In Nutshell: Hughes opens "That Morning" with a fantastic sight of a bounty of fish in a stream surrounded by mountains and in the foggy early morning South Yorkshire. The writer's fishing expedition develops into a mystical experience. The writer is blessed by the holy light of gift when they see fish. The heavenly light left him a visionary who was full of admiration and tenderness for the creature, the salmon with its silver scales transmitting the glorious amazing light, even though he had gone to the location for killing fish.
On the other hand, the poem briefly examines animal behaviour and its primal ferocity. Out of nowhere, two bears approach the artist. They plunge and seize fish for sustenance, ripping at it fiercely, to the writer's utter amazement. Currently, the two constrained emotions of tenderness and savagery are developing side by side.
Text of the Poem
We came where the salmon were so many
So steady, so spaced, so far-aimed
On their inner map, England could add
Only the sooty twilight of South Yorkshire
Hung with the drumming drift of Lancasters
Till the world had seemed capsizing slowly.
Solemn to stand there in the pollen light
Waist-deep in wild salmon swaying massed
As from the hand of God. There the body
Separated, golden and imperishable,
From its doubting thought – a spirit-beacon
Lit by the power of the salmon
That came on, came on, and kept on coming
As if we flew slowly, their formations
Lifting us toward some dazzle of blessing
One wrong thought might darken. As if the fallen
World and salmon were over. As if these
Were the imperishable fish
That had let the world pass away –
There, in a mauve light of drifted lupins,
They hung in the cupped hands of mountains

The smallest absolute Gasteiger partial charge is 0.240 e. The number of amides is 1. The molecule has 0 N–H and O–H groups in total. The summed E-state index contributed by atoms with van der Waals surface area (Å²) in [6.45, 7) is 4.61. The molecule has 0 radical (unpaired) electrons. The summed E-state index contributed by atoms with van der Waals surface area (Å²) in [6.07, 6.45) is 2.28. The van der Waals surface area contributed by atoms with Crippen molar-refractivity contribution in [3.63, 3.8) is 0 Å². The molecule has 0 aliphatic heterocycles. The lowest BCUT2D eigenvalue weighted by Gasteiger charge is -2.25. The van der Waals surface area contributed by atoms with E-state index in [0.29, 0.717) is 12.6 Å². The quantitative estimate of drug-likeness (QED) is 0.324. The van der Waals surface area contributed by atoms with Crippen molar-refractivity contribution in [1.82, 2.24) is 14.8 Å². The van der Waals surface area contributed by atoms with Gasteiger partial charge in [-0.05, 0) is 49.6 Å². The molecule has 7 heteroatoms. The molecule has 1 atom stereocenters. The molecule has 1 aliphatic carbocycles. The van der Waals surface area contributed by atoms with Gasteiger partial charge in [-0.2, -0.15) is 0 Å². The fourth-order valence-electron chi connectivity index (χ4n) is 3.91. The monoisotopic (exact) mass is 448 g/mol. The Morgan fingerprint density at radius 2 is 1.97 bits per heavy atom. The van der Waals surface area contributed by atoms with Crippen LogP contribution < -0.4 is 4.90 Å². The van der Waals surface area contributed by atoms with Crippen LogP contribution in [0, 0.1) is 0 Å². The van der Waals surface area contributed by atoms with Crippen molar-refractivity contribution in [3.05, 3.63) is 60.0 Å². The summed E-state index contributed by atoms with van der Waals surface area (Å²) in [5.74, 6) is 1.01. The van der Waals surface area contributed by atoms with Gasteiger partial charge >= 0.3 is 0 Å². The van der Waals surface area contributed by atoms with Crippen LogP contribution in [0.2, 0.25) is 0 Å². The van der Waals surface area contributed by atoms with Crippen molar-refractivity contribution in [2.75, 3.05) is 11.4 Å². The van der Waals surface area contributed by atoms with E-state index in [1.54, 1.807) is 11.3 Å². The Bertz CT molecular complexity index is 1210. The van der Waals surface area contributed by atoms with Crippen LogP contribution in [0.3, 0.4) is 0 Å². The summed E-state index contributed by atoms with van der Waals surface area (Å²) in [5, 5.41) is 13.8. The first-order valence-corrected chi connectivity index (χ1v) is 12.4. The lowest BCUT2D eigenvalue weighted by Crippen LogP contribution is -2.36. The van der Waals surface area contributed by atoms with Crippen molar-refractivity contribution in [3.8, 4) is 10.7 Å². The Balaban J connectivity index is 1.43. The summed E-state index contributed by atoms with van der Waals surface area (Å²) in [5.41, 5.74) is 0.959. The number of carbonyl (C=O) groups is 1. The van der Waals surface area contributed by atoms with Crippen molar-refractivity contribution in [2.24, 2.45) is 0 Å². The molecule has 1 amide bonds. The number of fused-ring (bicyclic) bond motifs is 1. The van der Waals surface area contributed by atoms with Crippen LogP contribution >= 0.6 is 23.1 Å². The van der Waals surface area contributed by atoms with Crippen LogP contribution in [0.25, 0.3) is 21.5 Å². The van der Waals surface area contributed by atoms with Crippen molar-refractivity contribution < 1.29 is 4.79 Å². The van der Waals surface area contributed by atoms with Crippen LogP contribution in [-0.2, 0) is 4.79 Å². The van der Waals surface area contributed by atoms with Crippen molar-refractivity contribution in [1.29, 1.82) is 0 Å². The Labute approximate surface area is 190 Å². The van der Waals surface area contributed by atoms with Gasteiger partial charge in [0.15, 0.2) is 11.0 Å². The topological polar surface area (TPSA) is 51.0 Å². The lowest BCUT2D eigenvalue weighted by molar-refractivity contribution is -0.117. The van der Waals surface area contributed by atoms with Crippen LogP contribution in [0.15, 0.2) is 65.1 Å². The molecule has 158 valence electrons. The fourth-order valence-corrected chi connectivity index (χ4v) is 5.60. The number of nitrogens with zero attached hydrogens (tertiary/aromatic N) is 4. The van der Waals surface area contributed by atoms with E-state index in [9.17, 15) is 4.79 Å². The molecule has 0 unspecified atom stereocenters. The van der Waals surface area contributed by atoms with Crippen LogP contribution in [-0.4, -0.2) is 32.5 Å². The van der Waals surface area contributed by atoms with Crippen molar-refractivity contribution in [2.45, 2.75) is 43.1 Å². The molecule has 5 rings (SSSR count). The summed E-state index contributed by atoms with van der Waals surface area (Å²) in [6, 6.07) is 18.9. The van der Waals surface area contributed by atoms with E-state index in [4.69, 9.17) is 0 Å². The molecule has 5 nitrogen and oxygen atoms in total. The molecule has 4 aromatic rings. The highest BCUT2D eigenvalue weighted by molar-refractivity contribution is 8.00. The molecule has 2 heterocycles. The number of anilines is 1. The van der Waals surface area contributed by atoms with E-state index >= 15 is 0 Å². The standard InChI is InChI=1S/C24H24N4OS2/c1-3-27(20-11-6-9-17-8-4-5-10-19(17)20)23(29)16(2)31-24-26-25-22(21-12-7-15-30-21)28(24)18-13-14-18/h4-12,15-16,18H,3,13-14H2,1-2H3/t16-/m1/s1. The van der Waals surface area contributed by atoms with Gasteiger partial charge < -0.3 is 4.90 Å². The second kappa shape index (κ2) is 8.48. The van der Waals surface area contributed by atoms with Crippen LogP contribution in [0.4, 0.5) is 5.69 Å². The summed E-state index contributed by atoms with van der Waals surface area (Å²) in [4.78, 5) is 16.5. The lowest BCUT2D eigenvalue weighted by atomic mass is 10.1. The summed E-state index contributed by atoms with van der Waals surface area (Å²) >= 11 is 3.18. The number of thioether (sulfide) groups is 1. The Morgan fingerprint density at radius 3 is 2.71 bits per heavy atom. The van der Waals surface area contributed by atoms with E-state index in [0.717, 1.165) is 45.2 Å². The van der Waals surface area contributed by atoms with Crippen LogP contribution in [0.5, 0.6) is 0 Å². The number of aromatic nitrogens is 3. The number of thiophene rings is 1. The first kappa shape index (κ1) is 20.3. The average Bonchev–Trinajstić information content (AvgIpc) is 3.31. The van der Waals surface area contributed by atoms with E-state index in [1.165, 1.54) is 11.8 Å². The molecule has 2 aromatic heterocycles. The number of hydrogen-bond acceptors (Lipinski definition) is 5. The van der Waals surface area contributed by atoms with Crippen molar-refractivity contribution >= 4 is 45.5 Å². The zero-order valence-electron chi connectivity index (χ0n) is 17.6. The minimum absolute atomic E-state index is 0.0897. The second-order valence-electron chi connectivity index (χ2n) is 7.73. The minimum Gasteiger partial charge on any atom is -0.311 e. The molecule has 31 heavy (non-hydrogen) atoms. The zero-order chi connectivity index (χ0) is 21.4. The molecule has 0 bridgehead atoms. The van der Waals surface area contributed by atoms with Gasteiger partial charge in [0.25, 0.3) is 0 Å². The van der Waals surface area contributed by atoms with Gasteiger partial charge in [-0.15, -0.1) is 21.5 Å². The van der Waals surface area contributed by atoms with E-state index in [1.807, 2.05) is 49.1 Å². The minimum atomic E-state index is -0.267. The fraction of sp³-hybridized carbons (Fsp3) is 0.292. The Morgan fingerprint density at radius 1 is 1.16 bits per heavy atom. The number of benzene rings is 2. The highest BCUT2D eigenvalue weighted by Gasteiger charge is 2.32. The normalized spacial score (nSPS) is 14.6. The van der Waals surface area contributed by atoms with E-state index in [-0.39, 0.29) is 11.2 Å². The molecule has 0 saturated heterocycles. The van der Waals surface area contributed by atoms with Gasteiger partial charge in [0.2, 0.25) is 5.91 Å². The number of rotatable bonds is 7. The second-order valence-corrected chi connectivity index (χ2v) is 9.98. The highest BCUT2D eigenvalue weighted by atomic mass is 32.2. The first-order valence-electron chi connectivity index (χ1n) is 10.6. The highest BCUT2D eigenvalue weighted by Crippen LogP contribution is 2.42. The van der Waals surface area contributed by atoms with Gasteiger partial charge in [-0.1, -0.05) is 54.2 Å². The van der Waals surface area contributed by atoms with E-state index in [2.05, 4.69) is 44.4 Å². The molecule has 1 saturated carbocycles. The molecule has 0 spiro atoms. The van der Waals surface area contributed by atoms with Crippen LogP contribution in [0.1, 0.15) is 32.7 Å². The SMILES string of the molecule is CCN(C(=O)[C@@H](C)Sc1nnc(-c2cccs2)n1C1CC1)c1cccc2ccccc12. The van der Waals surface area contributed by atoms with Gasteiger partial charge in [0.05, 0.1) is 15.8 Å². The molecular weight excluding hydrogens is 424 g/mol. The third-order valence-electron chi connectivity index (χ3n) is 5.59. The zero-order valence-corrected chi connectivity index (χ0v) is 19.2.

Made of tingling atoms. It had happened.
Then for a sign that we were where we were
Two gold bears came down and swam like men
Beside us. And dived like children.
And stood in deep water as on a throne
Eating pierced salmon off their talons.
So we found the end of our journey.
So we stood, alive in the river of light,
Among the creatures of light, creatures of light.
Analysis in Bullets
- The poem exhibits both primary and secondary motives. His main driving force is to satisfy his fundamental survival needs by catching salmon to prevent famine. His secondary goal is to surround oneself with spectacular natural species in order to experience a spiritual "benefit."
- Through the use of bears and fish, this poem elaborates on the idea of violence.
- “As if we flew slowly, their formations”; this statement shows that the poet is daydreaming about his own world, where he experiences blessings, tranquilly, and harmony.
- It portrays life as it really is. Ted Hughes aims to convey that, in this way, life continues. There are many pleasant days in life, but they might all end abruptly due to an incident.
- Furthermore, it demonstrates the harshness of strong over weak. It is a function of natural law, as Social Darwinism would have put it. “Destroy the weaker for pleasure; if not for pleasure than for need”
- When a person is stress-free, they may see salmons in peace and harmony, but when they have watched the cruelty of bears, they begin to perceive brutality everywhere.
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What are major themes of Ted Hughes' That Morning?
Major themes of the poem are: theme of good and evil, violence integral to nautre, primitivism and mysticism.
What is the message in Ted Hughes poem That Morning?
The poem symbolises life. Through thick and thin, the life goes on. Violence and peace, good and evil are integral to nature.
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